In matching tasks, I and Shiu's (2001) participants opted for lower developmental-level drawing strategies based mainly on the orthographic projection system to represent three-dimensional models. This result differs from that in studies conducted with sighted children and adolescents in which, at age 7, the subjects mainly used orthographic projection; by age 11, they already did oblique projection well; and, at age 13, the majority could use perspective under only specific [End Page 14] conditions (I, 1995). Additionally, in the matching task, regardless of age, these sighted children and adolescents tended to choose higher-level projection systems (e.g., oblique projection or perspective) that were not limited to projection systems they could already use.
Related to the strategy of projection systems used by sighted and visually impaired or blind individuals, relevant studies on tactual pictures (I & Chen, 2002; Shimizu et al., 1993) show that drawings created by sighted people may not be directly made into tactual pictures for use by the blind. Rather, such drawings must first undergo orthographication, simplification, form embossment, and other processes to help blind individuals better differentiate the drawings. This implies that when blind individuals read by touch, their process of understanding is not necessarily the same as that of sighted people.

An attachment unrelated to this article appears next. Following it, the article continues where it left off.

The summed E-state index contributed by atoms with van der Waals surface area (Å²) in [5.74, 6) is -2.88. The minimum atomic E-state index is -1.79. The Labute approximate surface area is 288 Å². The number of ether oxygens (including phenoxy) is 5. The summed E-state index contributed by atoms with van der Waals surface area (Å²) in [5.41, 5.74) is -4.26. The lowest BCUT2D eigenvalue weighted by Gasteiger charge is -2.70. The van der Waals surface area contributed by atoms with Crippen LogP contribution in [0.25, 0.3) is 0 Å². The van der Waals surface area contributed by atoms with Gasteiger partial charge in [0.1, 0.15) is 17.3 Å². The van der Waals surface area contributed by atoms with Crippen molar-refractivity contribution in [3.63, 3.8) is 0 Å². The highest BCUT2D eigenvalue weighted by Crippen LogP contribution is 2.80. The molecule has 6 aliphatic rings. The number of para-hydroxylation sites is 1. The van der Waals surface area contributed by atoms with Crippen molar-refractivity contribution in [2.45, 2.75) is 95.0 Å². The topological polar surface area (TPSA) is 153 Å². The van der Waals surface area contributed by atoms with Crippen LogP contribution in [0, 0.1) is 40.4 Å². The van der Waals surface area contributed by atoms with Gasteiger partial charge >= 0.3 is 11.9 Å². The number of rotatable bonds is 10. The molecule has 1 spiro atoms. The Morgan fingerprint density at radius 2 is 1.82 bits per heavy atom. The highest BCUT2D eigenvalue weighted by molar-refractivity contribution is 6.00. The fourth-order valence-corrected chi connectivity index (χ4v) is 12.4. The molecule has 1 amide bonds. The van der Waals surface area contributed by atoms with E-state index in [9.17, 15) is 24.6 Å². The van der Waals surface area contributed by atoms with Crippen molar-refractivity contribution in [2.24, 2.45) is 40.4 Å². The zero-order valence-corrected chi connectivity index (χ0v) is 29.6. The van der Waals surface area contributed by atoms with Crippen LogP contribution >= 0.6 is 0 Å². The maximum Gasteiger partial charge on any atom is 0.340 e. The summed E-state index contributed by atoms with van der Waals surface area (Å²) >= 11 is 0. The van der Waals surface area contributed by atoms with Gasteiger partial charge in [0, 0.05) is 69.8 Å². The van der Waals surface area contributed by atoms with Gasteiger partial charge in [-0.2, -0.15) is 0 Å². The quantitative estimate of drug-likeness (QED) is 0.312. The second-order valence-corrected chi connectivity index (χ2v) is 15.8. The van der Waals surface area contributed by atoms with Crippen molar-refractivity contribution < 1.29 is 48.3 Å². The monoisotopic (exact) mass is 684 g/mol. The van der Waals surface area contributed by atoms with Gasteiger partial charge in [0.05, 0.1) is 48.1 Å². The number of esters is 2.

Recent studies demonstrate that the tactile sense and vision only partially convey an objects' features, and that the ability to distinguish tactual drawings is not inborn (D'Angiulli, 2007). Projection methods for drawing, the optimization of touch, and haptic exploration process all have to be learned with the use of tactual pictures (Dulin, 2007). Congenitally blind or early-blind individuals develop their spatial ability slowly, and that may be enhanced through education using tactual pictures (Dulin, 2007; Dulin & Hatwell, 2006). These studies suggest a positive influence of tactual drawing education on blind individuals' spatial intelligence. [End Page 15]